It is but fair to Mr. Dunn to say, that, on the whole, he has attained the object at which he aimed; he has generally avoided controversy, and furnished a volume which may be taken up in an hour of relaxation, and read with edification. But Mr. Dunn must be asked to consider whether the principle on which this selection has been made is sound, and whether its ultimate tendency is to promote truth. His principle has been to sink and suppress everything which he considers peculiar or controversial; and, accordingly, he has compiled Christian Theology, by John Calvin, in which those doctrines that have made Calvin so prominent a name in the theological world are totally omitted. Just think of Calvin's theology without one word concerning predestination, reprobation, &c. Great and good men have differed, and will ever differ, on these peculiarities; they are not, therefore, to be made tests of Christianity, nor grounds of separation and division in the church of Christ; for every one knows that, so far as these doctrines are concerned, the pharisees of old were moderate Calvinists long before Augustine or Calvin were thought of; but still, when occasion requires, and especially when Calvin's theology is formally treated, honest men must not shrink from modestly stating their opinions on the subject. It is the infidel spirit of the present day which would abolish all religious peculiarities, which distinguishes, as the compiler of the present volume has done, between “controversial" and “ useful,” and amalgamates Turk, Jew, infidel, heretic, and Christian, into confederacies, under the pretence of promoting the temporal and moral welfare of mankind. Such a principle of selection may suit the taste of the times, and promote the sale of a book, but is it one which a Christian man ought to sanction ? Had Mr. Dunn consistently carried out his principle, the size of the book must have been much diminished, for, with all his care, it contains peculiarities which are still matter of controversy even amongst Christians.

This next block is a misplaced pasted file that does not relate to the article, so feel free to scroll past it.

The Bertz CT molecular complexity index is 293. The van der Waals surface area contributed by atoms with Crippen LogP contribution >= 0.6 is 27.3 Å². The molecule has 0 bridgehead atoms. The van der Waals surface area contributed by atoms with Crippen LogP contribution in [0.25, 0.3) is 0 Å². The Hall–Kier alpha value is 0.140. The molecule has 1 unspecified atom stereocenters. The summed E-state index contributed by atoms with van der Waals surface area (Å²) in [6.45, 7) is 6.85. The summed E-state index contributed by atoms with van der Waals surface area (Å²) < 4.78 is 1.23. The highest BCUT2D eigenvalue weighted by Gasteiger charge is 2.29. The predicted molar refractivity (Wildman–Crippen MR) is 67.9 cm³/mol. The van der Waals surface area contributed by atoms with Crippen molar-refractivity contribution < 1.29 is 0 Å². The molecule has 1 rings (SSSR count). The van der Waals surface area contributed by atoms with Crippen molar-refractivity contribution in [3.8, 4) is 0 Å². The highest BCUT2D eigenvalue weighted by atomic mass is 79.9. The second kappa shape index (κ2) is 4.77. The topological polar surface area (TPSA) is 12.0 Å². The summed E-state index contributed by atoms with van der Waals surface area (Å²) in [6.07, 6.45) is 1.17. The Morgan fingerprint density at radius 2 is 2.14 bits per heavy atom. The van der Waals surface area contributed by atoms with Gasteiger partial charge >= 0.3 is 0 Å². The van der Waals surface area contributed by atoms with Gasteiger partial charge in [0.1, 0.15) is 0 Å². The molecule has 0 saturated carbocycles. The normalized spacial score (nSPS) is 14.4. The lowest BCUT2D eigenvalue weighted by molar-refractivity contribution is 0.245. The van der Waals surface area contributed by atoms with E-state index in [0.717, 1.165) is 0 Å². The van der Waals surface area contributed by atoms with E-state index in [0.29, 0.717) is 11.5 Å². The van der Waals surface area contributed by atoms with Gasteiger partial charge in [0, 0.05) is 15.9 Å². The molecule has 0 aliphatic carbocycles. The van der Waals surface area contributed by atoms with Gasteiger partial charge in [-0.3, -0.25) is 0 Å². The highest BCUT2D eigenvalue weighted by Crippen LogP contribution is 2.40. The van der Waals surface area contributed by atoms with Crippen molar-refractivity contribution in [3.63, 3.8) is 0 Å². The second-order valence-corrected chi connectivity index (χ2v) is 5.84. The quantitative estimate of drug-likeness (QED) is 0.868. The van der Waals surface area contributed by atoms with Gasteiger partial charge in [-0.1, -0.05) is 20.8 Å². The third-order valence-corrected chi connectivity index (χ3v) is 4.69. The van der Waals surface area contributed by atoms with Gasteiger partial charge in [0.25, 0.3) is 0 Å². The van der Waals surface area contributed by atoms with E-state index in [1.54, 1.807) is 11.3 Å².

There is another defect which one must consider a very grave one, and which, however good his faith, materially affects the credit of his book-he gives no references whatever to the works of Calvin-does not tell us whether the extracts are made from existing translations or from the original Latin; nor whether the extracts are taken continuously as they stand, or whether they are made up of detached